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Re: Is x greater than x^3? (1) x is negative. (2) x^2 - x^3 > 2 [#permalink]
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Bunuel wrote:
Is x greater than x^3?

(1) x is negative.
(2) x^2 - x^3 > 2



Forget conventional ways of solving math questions. For DS problems, the VA (Variable Approach) method is the quickest and easiest way to find the answer without actually solving the problem. Remember that equal numbers of variables and independent equations ensure a solution.

The first step of the VA (Variable Approach) method is to modify the original condition and the question, and then recheck the question.

We can modify the question as follows.
\(x > x^3\)
\(⇔ x^3 - x < 0\)
\(⇔ x(x^2-1) < 0\)
\(⇔ x(x+1)(x-1) < 0\)
\(⇔ x < -1\) or \(0 < x < 1\) from the graph of \(y = x(x+1)(x-1)\)

Condition 1)
\(x < 0\)
Since the range of the question does not include that of the condition 1), this is not sufficient.

Condition 2)
\(x^2 - x^3 > 2\)
\(⇔ x^3 - x^2 + 2 < 0\)
\(⇔ (x+1)(x^2 - 2x + 2 ) < 0\)
\(⇔ x + 1 < 0\) since \(x^2-2x+2 = (x-1)^2 + 1 ≥ 1 > 0\).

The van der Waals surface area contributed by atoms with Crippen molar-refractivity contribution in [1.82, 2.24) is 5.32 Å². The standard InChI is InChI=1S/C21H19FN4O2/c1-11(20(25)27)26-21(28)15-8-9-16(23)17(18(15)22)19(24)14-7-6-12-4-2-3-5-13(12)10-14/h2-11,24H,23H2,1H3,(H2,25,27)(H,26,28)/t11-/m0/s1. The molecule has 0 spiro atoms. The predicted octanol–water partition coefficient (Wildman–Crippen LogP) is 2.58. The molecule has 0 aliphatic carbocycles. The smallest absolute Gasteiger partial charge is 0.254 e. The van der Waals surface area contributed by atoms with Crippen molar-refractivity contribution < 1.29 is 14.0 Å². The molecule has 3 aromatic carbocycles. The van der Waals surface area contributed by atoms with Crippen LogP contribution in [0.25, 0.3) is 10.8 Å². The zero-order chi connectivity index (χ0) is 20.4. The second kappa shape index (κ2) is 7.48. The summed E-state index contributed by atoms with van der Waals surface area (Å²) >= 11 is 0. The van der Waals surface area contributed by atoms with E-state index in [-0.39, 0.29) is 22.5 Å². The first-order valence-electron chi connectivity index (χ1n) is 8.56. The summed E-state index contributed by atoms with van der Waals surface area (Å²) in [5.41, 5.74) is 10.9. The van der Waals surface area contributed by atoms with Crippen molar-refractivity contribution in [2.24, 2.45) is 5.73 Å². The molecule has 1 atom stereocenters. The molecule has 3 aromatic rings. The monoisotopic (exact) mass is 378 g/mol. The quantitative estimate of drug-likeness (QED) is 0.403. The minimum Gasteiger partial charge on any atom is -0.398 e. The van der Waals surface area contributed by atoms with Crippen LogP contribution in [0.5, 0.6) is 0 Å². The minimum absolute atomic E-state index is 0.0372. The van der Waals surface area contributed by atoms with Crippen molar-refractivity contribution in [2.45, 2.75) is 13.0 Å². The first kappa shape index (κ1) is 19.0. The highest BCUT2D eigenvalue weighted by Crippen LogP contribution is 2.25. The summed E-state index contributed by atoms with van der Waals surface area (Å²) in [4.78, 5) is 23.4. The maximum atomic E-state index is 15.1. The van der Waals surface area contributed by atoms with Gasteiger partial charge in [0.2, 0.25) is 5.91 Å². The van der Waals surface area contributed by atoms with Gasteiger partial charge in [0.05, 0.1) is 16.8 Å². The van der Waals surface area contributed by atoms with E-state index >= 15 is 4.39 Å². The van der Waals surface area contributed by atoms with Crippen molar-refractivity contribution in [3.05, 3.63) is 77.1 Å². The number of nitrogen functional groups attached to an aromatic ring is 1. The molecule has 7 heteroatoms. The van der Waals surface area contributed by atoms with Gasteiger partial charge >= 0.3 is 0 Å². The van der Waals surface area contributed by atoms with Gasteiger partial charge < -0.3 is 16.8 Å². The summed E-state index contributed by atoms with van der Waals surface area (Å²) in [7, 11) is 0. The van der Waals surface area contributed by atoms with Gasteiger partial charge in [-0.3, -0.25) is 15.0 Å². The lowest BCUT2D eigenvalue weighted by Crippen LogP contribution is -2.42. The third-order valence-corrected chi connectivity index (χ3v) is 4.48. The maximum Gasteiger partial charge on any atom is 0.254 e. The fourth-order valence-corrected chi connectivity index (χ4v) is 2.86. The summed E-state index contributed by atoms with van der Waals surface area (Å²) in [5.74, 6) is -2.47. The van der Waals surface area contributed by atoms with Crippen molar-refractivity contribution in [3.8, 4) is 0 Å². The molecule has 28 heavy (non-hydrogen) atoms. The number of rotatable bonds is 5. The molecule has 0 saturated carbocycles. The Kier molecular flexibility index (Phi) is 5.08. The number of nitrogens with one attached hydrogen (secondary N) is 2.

\(⇔ x < -1\)
Since the range of the question includes that of the condition 2), this is sufficient.

Therefore, the answer is B.

If the original condition includes “1 variable”, or “2 variables and 1 equation”, or “3 variables and 2 equations” etc., one more equation is required to answer the question. If each of conditions 1) and 2) provide an additional equation, there is a 59% chance that D is the answer, a 38% chance that A or B is the answer, and a 3% chance that the answer is C or E. Thus, answer D (conditions 1) and 2), when applied separately, are sufficient to answer the question) is most likely, but there may be cases where the answer is A,B,C or E.
GMAT Club Bot
Re: Is x greater than x^3? (1) x is negative. (2) x^2 - x^3 > 2 [#permalink]
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